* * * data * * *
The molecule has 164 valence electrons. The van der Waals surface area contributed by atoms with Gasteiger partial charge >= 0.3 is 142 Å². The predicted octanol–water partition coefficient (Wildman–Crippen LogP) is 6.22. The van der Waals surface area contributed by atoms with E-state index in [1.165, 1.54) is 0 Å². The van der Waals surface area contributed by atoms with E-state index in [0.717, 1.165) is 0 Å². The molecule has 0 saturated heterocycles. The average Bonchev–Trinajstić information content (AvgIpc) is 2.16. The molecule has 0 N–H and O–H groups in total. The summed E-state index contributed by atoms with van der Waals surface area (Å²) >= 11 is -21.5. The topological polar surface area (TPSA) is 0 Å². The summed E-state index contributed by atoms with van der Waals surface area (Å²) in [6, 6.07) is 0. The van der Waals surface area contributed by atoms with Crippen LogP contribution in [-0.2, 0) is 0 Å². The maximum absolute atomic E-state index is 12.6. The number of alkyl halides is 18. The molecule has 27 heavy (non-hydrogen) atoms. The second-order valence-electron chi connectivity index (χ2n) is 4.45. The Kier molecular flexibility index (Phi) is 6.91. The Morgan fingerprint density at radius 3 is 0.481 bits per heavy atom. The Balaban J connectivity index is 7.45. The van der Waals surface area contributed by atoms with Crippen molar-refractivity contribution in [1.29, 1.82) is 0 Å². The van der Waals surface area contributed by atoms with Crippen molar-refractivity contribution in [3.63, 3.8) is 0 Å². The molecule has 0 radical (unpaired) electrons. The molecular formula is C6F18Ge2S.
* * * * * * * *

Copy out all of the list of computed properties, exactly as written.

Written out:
The molecule has 164 valence electrons. The van der Waals surface area contributed by atoms with Gasteiger partial charge >= 0.3 is 142 Å². The predicted octanol–water partition coefficient (Wildman–Crippen LogP) is 6.22. The van der Waals surface area contributed by atoms with E-state index in [1.165, 1.54) is 0 Å². The van der Waals surface area contributed by atoms with E-state index in [0.717, 1.165) is 0 Å². The molecule has 0 saturated heterocycles. The average Bonchev–Trinajstić information content (AvgIpc) is 2.16. The molecule has 0 N–H and O–H groups in total. The summed E-state index contributed by atoms with van der Waals surface area (Å²) >= 11 is -21.5. The topological polar surface area (TPSA) is 0 Å². The summed E-state index contributed by atoms with van der Waals surface area (Å²) in [6, 6.07) is 0. The van der Waals surface area contributed by atoms with Crippen LogP contribution in [-0.2, 0) is 0 Å². The maximum absolute atomic E-state index is 12.6. The number of alkyl halides is 18. The molecule has 27 heavy (non-hydrogen) atoms. The second-order valence-electron chi connectivity index (χ2n) is 4.45. The Kier molecular flexibility index (Phi) is 6.91. The Morgan fingerprint density at radius 3 is 0.481 bits per heavy atom. The Balaban J connectivity index is 7.45. The van der Waals surface area contributed by atoms with Crippen molar-refractivity contribution in [1.29, 1.82) is 0 Å². The van der Waals surface area contributed by atoms with Crippen molar-refractivity contribution in [3.63, 3.8) is 0 Å². The molecule has 0 radical (unpaired) electrons. The molecular formula is C6F18Ge2S.